Python Package for the Analysis of Paleoclimate Data
Pyleoclim is a Python package primarily geared towards the analysis and visualization of paleoclimate data. Such data often come in the form of timeseries with missing values and age uncertainties, so the package includes several low-level methods to deal with these issues, as well as high-level methods that re-use those within scientific workflows.
High-level modules assume that data are stored in the Linked Paleo Data (LiPD) format and makes extensive use of the LiPD utilities. Low-level modules are primarily based on NumPy arrays or Pandas dataframes, so Pyleoclim contains a lot of timeseries analysis code (e.g. spectral analysis, singular spectrum analysis, wavelet analysis, correlation analysis) that can apply to these more common types as well. See the example folder for details.
The package is aware of age ensembles stored via LiPD and uses them for time-uncertain analyses very much like GeoChronR.
New in version 0.5.0:
- code design centered on timeseries objects
- user interface allowing succinct, expressive calls
- expanded repertoire of spectral and wavelet methods
- inclusion of singular spectral analysis, permitting missing data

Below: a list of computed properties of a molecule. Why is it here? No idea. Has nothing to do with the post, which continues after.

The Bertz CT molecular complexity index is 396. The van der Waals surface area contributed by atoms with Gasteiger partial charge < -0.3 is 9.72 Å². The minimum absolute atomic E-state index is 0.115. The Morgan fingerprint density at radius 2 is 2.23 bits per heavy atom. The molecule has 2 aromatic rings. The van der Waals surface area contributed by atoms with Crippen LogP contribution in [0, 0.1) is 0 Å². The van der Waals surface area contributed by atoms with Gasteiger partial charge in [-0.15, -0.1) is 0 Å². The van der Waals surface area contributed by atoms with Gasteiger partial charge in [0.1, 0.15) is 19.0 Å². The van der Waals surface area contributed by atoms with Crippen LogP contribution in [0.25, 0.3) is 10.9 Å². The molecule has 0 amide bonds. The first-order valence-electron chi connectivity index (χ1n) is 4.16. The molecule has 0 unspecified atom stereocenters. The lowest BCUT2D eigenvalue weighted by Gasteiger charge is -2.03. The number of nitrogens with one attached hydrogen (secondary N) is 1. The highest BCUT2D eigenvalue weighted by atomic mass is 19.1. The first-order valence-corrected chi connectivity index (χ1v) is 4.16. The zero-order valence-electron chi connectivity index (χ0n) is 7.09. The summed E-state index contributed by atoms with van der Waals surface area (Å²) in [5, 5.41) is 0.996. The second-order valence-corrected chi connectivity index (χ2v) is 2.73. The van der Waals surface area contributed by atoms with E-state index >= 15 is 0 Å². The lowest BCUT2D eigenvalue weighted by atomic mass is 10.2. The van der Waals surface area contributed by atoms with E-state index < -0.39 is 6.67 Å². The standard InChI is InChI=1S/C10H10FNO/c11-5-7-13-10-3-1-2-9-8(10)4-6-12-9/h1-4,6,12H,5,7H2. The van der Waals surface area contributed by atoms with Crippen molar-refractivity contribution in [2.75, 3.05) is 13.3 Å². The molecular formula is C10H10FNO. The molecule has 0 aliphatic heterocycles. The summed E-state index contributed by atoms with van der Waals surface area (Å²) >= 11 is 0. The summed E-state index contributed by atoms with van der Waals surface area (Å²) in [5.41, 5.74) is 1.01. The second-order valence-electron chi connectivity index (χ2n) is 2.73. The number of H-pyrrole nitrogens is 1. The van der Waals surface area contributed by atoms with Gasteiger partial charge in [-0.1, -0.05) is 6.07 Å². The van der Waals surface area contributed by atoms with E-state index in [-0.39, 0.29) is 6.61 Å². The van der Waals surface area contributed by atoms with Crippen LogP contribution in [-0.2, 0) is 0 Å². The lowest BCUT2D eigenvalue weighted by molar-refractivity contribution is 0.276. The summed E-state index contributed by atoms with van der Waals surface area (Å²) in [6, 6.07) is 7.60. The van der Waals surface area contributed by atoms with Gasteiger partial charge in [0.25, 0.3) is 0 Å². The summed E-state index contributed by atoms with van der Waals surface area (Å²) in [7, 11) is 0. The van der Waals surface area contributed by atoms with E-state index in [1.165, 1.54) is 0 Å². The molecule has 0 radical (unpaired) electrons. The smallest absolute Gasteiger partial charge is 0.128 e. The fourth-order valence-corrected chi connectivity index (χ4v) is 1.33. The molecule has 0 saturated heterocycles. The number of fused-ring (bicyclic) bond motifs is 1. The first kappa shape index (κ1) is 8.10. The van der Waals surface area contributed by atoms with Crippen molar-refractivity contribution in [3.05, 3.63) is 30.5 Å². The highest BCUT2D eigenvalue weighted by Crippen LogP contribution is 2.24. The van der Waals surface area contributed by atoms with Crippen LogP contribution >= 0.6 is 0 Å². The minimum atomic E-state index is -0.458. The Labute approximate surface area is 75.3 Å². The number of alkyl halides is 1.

- Sphinx documentation for all functions
- clean, additive plot styles inspired by Matplotlib style sheets.
Online documentation is available through readthedocs:
pyleoclim supports Python 3.8
The latest stable release is available through Pypi. We recommend using Anaconda or Miniconda with a dedicated environment.
pip install pyleoclim
You may also want to use the Development version from GitHub to access the latest functionalities
Pyleoclim development takes place on GitHub: https://github.com/LinkedEarth/Pyleoclim_util
Please submit any reproducible bugs you encounter to the issue tracker
The project is licensed under the GNU Public License. Please refer to the file call license. If you use the code in publications, please credit the work using this citation.
This material is based upon work supported by the National Science Foundation under Grant Number ICER-1541029. Any opinions, findings, and conclusions or recommendations expressed in this material are those of the investigators and do not necessarily reflect the views of the National Science Foundation.
This research is funded in part by JP Morgan Chase & Co. Any views or opinions expressed herein are solely those of the authors listed, and may differ from the views and opinions expressed by JP Morgan Chase & Co. or its affilitates. This material is not a product of the Research Department of J.P. Morgan Securities LLC. This material should not be construed as an individual recommendation of for any particular client and is not intended as a recommendation of particular securities, financial instruments or strategies for a particular client. This material does not constitute a solicitation or offer in any jurisdiction.